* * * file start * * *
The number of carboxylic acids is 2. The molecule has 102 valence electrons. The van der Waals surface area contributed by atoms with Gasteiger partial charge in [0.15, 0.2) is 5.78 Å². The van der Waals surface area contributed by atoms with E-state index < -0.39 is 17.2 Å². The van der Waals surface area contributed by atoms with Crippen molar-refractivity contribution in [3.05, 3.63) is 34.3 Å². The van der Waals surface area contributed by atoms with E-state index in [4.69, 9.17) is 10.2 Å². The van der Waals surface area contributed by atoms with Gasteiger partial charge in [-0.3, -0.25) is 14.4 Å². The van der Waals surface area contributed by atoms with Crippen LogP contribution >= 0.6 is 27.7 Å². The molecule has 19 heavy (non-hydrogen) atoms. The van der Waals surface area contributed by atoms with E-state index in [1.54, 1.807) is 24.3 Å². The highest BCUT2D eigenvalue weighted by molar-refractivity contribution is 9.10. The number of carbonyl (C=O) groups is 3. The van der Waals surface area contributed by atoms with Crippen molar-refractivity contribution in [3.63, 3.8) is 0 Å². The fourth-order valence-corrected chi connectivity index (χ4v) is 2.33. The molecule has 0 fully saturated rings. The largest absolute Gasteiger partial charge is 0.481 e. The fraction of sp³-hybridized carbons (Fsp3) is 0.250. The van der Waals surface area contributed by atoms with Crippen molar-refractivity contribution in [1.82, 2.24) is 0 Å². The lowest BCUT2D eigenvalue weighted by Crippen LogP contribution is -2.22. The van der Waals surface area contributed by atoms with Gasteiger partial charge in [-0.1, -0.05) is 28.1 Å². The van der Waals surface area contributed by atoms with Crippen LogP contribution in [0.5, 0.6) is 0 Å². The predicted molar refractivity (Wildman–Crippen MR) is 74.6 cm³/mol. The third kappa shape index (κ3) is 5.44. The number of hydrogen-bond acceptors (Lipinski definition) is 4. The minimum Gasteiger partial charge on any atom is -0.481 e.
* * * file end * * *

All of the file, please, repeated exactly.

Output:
The number of carboxylic acids is 2. The molecule has 102 valence electrons. The van der Waals surface area contributed by atoms with Gasteiger partial charge in [0.15, 0.2) is 5.78 Å². The van der Waals surface area contributed by atoms with E-state index < -0.39 is 17.2 Å². The van der Waals surface area contributed by atoms with Crippen molar-refractivity contribution in [3.05, 3.63) is 34.3 Å². The van der Waals surface area contributed by atoms with E-state index in [4.69, 9.17) is 10.2 Å². The van der Waals surface area contributed by atoms with Gasteiger partial charge in [-0.3, -0.25) is 14.4 Å². The van der Waals surface area contributed by atoms with Crippen LogP contribution >= 0.6 is 27.7 Å². The molecule has 19 heavy (non-hydrogen) atoms. The van der Waals surface area contributed by atoms with E-state index in [1.54, 1.807) is 24.3 Å². The highest BCUT2D eigenvalue weighted by molar-refractivity contribution is 9.10. The number of carbonyl (C=O) groups is 3. The van der Waals surface area contributed by atoms with Crippen molar-refractivity contribution in [3.63, 3.8) is 0 Å². The fourth-order valence-corrected chi connectivity index (χ4v) is 2.33. The molecule has 0 fully saturated rings. The largest absolute Gasteiger partial charge is 0.481 e. The fraction of sp³-hybridized carbons (Fsp3) is 0.250. The van der Waals surface area contributed by atoms with Crippen molar-refractivity contribution in [1.82, 2.24) is 0 Å². The lowest BCUT2D eigenvalue weighted by Crippen LogP contribution is -2.22. The van der Waals surface area contributed by atoms with Gasteiger partial charge in [-0.1, -0.05) is 28.1 Å². The van der Waals surface area contributed by atoms with Crippen LogP contribution in [0.5, 0.6) is 0 Å². The predicted molar refractivity (Wildman–Crippen MR) is 74.6 cm³/mol. The third kappa shape index (κ3) is 5.44. The number of hydrogen-bond acceptors (Lipinski definition) is 4. The minimum Gasteiger partial charge on any atom is -0.481 e.